The longtime leaders of North Carolina’s top public school agency are questioning the depth and the cost of a newly-released organizational review that calls for a “transformation” in the N.C. Department of Public Instruction. 
Consultants with Ernst & Young conducted the agency review over a period of 12 weeks this year, after state Superintendent Mark Johnson asked for and received a $1 million budget allocation from state legislators last year to audit DPI.
The results, released in a 106-page report to the State Board of Education  on Tuesday of this week, outline 18 recommendations that would theoretically save the agency an estimated $5 million, provided the department invests $4 million in updated business systems, “streamlined” support for local school districts and consolidation of the department’s information technology work, according to the global consulting firm.
The report prompted Johnson and state board members, in an unusual sign of unity, to call on lawmakers to delay more than $5 million in cuts that are currently budgeted for the agency in the upcoming fiscal year, on top of $22 million in cuts since 2009.
Those cuts, according to the state board’s report to the legislature, will “prevent the strategic implementation of thoughtful changes” yielded by this year’s work.
Yet many of the necessary DPI improvements listed in the review—a tendency to work in fragmented “silos,” lackluster regional support for school systems and rising turnover—can be attributed to those deep legislative cuts, according to former state Superintendent June Atkinson and the department’s longtime finance chief, Philip Price.
“I am disappointed that the report does not outline where DPI needs to be reinforced with people and budget,” Price told Policy Watch this week. “What they outline as recommendations are the result of staffing and budget. Why not correct that problem?”
Among its recommendations, the firm said DPI should create a central, data repository; redesign the budget process to get more input from division heads; and speed a “slow” state hiring and contracting process that’s left many lingering vacancies, among others.
The report also suggested moving the department’s IT services to the state’s IT office , although some suggested that an estimated $4 million in DPI savings that would result from the move would represent more of a “cost shift” than a savings.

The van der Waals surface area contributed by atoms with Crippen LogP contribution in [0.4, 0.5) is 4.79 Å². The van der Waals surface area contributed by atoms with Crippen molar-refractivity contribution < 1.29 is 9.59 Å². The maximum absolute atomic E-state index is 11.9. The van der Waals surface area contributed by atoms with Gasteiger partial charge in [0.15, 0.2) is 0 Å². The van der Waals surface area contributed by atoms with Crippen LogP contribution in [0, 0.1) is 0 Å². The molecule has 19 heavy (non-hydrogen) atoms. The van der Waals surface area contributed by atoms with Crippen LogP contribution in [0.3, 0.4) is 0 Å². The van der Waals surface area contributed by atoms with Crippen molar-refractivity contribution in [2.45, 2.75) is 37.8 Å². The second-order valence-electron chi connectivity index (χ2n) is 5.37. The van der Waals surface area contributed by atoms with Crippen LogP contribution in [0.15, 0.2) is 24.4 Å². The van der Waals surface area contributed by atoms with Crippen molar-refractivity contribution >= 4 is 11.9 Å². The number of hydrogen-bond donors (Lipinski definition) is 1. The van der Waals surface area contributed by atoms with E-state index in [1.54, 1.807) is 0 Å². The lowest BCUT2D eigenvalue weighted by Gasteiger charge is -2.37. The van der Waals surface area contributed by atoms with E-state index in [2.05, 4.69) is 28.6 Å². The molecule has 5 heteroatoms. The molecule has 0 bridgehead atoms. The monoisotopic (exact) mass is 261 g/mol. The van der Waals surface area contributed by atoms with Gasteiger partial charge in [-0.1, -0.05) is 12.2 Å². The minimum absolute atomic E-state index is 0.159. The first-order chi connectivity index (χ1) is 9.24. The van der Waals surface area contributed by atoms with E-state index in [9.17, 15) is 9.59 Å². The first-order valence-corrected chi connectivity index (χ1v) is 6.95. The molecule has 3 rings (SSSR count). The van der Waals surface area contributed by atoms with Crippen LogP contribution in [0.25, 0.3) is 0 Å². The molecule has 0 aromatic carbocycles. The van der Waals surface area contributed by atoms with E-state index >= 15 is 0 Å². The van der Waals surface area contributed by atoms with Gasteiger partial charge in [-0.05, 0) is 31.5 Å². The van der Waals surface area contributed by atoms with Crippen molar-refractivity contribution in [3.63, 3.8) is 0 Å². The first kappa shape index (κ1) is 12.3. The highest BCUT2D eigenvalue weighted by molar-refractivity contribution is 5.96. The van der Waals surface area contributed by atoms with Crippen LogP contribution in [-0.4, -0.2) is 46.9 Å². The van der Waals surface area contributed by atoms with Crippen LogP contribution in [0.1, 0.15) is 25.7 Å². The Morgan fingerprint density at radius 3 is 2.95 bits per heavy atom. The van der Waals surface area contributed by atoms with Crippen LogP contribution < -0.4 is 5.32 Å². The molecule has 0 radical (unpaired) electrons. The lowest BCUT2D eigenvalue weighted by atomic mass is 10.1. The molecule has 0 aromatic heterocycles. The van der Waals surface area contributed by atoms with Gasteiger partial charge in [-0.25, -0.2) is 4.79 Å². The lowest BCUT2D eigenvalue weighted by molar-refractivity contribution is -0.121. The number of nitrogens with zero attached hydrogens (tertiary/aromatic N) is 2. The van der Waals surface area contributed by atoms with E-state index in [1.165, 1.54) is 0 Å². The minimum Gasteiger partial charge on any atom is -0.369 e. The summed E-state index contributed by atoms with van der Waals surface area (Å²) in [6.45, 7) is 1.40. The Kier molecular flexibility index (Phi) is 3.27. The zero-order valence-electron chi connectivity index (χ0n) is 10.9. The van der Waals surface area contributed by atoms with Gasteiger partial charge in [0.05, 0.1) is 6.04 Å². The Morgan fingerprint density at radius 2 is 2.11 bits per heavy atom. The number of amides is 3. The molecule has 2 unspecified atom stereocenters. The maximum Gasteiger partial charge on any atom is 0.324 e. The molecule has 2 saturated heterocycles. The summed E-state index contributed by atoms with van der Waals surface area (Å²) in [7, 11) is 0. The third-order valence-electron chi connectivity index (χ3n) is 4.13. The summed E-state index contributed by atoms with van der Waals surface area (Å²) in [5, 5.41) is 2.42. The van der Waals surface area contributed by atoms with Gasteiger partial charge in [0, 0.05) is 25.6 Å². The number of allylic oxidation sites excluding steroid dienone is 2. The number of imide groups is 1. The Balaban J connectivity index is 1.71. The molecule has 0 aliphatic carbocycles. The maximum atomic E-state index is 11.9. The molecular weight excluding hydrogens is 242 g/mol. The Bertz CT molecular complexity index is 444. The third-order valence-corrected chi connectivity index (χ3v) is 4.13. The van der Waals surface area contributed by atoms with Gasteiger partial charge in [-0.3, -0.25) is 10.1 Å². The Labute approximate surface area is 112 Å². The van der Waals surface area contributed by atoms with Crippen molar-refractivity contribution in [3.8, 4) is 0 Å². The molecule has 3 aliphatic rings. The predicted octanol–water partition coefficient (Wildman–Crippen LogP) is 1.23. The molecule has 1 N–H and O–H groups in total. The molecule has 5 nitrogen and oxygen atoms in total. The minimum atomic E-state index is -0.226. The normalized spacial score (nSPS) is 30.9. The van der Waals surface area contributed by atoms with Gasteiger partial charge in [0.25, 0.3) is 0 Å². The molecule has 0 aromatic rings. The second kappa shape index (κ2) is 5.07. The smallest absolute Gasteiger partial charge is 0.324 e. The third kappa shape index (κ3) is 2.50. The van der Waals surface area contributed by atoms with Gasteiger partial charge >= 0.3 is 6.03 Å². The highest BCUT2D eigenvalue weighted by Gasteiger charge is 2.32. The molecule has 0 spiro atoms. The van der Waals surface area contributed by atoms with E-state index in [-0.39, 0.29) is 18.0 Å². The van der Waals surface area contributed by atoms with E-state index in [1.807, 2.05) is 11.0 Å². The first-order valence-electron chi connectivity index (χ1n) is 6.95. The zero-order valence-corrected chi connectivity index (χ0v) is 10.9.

Despite its relatively modest financial impact, the review could have weighty implications for DPI, which manages a $9 billion, K-12 budget and provides support for North Carolina’s 115 local school districts. That support includes professional development and intervention in poor and struggling school districts.
Chris Librizzi, a managing director for Ernst & Young who helped to lead the organizational review, said this week that the firm kept an “open mind” when considering the financial implications for DPI, although state lawmakers last year took the unusual step of budgeting $1 million in expected cuts from the audit for the coming year.
Librizzi did not respond when asked if the firm considered areas in the department that were underfunded by the state legislature, a frequent criticism of the Republican-controlled General Assembly by leaders like Atkinson, who served as state superintendent from 2004 through 2016.
Former K-12 leaders also questioned the expense of the new review, which cost $975,000 for about three months of assessment. “I’ve been in education all my life,” said Atkinson. “It just seems to me that’s a big price tag for eight to 12 weeks of work.”
Price, who retired last year after more than 30 years in DPI finance, agreed. “It does make you question the ($975,000) price,” he wrote to Policy Watch in an email.
For comparison, Price said an organizational review  of DPI, the state board and the superintendent’s office in 2008 and 2009 cost $170,000.
Ernst & Young representatives said they interviewed more than 200 people, split evenly between DPI workers and principals, teachers and district employees across the state. They said their work focused on potential DPI improvements “in terms of effectiveness, efficiency or both.”